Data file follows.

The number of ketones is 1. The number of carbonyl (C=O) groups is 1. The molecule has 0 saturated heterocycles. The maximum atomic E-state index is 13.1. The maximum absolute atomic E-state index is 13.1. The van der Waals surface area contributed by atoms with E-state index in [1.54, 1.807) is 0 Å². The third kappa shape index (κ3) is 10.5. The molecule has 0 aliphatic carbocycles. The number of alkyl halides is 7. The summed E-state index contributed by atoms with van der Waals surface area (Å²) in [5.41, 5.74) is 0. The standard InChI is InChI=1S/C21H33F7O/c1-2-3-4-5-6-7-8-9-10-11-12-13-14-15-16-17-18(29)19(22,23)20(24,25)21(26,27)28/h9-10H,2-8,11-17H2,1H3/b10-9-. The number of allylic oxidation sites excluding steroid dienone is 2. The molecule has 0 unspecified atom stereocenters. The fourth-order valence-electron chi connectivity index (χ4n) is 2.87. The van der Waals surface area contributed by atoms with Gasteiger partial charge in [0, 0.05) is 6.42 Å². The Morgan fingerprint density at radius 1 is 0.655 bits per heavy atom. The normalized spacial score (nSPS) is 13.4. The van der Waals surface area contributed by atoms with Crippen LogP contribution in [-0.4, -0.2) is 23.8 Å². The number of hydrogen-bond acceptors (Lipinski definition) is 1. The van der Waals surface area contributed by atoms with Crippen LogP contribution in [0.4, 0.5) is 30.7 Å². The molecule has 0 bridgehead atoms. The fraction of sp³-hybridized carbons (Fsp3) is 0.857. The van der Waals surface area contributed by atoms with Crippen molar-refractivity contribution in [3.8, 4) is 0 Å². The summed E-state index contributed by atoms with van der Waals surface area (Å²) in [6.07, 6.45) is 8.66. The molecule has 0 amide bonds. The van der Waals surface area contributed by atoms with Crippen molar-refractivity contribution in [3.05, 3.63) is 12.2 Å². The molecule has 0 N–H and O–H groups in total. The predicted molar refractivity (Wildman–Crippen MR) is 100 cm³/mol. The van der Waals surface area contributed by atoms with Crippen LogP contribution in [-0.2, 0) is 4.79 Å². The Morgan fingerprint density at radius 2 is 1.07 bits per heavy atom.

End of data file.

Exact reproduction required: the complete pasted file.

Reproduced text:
The number of ketones is 1. The number of carbonyl (C=O) groups is 1. The molecule has 0 saturated heterocycles. The maximum atomic E-state index is 13.1. The maximum absolute atomic E-state index is 13.1. The van der Waals surface area contributed by atoms with E-state index in [1.54, 1.807) is 0 Å². The third kappa shape index (κ3) is 10.5. The molecule has 0 aliphatic carbocycles. The number of alkyl halides is 7. The summed E-state index contributed by atoms with van der Waals surface area (Å²) in [5.41, 5.74) is 0. The standard InChI is InChI=1S/C21H33F7O/c1-2-3-4-5-6-7-8-9-10-11-12-13-14-15-16-17-18(29)19(22,23)20(24,25)21(26,27)28/h9-10H,2-8,11-17H2,1H3/b10-9-. The number of allylic oxidation sites excluding steroid dienone is 2. The molecule has 0 unspecified atom stereocenters. The fourth-order valence-electron chi connectivity index (χ4n) is 2.87. The van der Waals surface area contributed by atoms with Gasteiger partial charge in [0, 0.05) is 6.42 Å². The Morgan fingerprint density at radius 1 is 0.655 bits per heavy atom. The normalized spacial score (nSPS) is 13.4. The van der Waals surface area contributed by atoms with Crippen LogP contribution in [-0.4, -0.2) is 23.8 Å². The number of hydrogen-bond acceptors (Lipinski definition) is 1. The van der Waals surface area contributed by atoms with Crippen LogP contribution in [0.4, 0.5) is 30.7 Å². The molecule has 0 bridgehead atoms. The fraction of sp³-hybridized carbons (Fsp3) is 0.857. The van der Waals surface area contributed by atoms with Crippen molar-refractivity contribution in [3.8, 4) is 0 Å². The summed E-state index contributed by atoms with van der Waals surface area (Å²) in [6.07, 6.45) is 8.66. The molecule has 0 amide bonds. The van der Waals surface area contributed by atoms with Crippen molar-refractivity contribution in [3.05, 3.63) is 12.2 Å². The molecule has 0 N–H and O–H groups in total. The predicted molar refractivity (Wildman–Crippen MR) is 100 cm³/mol. The van der Waals surface area contributed by atoms with Crippen LogP contribution in [-0.2, 0) is 4.79 Å². The Morgan fingerprint density at radius 2 is 1.07 bits per heavy atom.